The second component allows World View users to search their relationship trees for introductions to people with specific qualifications.

The Referral Marketing Toolkit© allows users to market Email Relationship Finder and other select products. Once the software is installed, a popup window may periodically present an offer to promote the Email Relationship Finder product, and selected other tools, to all zero and one degree of separation email addresses, i.e., those addresses that have had direct contact with the user and need no intermediary introduction or need only one intermediary introduction. The offer may provide some form of compensation, such as cash for each unit sold to the first degree address holder, or as a prize based upon the most units sold by referral, or with earned MLM points that are good to redeem products. When a purchaser is referred by more than one source or more than one time, each referrer that provided the introduction prior to the purchase fractionally shares the credit. A “multi-level marketing” or MLM version of this promotion plan allows credit to be awarded for “down line” sales as well.

If a user agrees to participate in the promotion, then the user can choose from a short list of pre-scripted promotional letters where a portion is user editable. The letter is from the registered user's email address and each copy is individually addressed to all zero and one degree email addresses in the users contact tree. When the user sends out promotions, the zero degree and one contact list is sent to a mail server that handles the outbound mailing for the user avoiding ISP bulk mail restriction issues, and at the same time, this facilitates tracking of referrals for reward purposes. Each promotion has a unique identifier and the list server will only send the first 3 of a given promotion to an individual. This avoids over mailing popular promotions from a large number of users. If the user does not participate in the promotion, they are asked again periodically. An option to turn off this prompting is available.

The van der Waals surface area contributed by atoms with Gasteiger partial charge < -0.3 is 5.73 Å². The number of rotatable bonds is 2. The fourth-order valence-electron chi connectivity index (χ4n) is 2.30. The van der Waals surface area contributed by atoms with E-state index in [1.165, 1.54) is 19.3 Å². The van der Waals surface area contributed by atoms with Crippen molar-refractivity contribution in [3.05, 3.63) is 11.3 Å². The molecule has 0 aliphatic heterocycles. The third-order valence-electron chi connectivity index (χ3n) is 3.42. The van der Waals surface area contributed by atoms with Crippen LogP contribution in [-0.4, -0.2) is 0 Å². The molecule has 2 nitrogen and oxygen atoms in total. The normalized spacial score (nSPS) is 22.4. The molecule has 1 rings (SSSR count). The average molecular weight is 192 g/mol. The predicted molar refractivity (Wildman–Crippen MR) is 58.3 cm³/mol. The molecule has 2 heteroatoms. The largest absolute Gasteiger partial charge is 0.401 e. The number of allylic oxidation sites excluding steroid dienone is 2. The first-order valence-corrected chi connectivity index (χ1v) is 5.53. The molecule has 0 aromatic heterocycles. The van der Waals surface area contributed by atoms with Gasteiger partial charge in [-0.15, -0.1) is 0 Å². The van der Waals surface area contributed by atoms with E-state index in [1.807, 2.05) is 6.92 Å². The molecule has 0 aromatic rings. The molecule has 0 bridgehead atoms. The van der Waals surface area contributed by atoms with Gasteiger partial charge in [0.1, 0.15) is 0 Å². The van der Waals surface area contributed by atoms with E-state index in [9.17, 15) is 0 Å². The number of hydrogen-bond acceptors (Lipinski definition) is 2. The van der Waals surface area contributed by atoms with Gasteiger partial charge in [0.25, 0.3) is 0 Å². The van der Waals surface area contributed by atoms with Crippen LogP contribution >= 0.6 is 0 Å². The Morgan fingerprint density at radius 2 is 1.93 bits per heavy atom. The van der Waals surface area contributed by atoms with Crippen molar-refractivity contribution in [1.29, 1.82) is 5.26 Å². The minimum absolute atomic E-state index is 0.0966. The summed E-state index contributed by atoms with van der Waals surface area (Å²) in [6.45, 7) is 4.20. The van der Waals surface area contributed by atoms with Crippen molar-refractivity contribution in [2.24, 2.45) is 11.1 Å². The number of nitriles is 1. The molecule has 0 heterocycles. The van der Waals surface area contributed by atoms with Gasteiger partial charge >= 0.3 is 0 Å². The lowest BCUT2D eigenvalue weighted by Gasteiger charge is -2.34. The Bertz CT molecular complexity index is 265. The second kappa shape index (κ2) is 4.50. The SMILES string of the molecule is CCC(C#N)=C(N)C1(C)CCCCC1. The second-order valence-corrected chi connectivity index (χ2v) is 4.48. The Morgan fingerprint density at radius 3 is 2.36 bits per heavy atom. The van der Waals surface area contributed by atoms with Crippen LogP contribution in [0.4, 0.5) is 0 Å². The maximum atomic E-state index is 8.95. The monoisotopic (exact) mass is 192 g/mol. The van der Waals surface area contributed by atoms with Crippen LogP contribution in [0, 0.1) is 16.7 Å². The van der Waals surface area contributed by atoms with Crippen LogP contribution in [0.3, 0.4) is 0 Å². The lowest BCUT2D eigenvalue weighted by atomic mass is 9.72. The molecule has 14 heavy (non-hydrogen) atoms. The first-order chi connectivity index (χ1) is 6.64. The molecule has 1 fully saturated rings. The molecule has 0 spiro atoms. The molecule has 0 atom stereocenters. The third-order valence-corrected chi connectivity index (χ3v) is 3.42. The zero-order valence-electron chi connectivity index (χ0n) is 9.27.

From time to time, active users may be offered to promote selected products using the same method and with various compensation or prizes.

Extended functionality may be available in which a special email composition tool may be provided for the user to market their own products.

Other implementations of the referral marketing program may allow users to check off product types that they have interest in. When a user sends other users promotional letters, even through non-user intermediaries, they only go to those users that have interest in the types of products being marketed.

SpamGate is a spam filtering tool that in one implementation may operate as follows:

    • 1) SpamGate installation may add “quarantine” folders to the user's email client, such as: Inbox_Filtered; Inbox_FollowUP; Deleted_Spam; and Saved_By_Name. In addition, a toolbar may be added with selections such as Delete Content, Delete Email Address, Undelete, File As, Follow Up, and/or Auto File buttons.
    • 2) When SpamGate is active, emails that arrive go through a “vetting” process to filter the incoming messages. The user first decides how many degrees of separation on their relationship tree to use when matching incoming email addresses with relationship tree addresses. The assumption is that spam will not be coming from email addresses that are part of acceptable correspondence. When a “From:” email address matches a relationship tree address, the email goes into a special inbox-filtered folder otherwise it goes to the normal inbox.

In one implementation, as the users view email in their normal inbox, they have several options: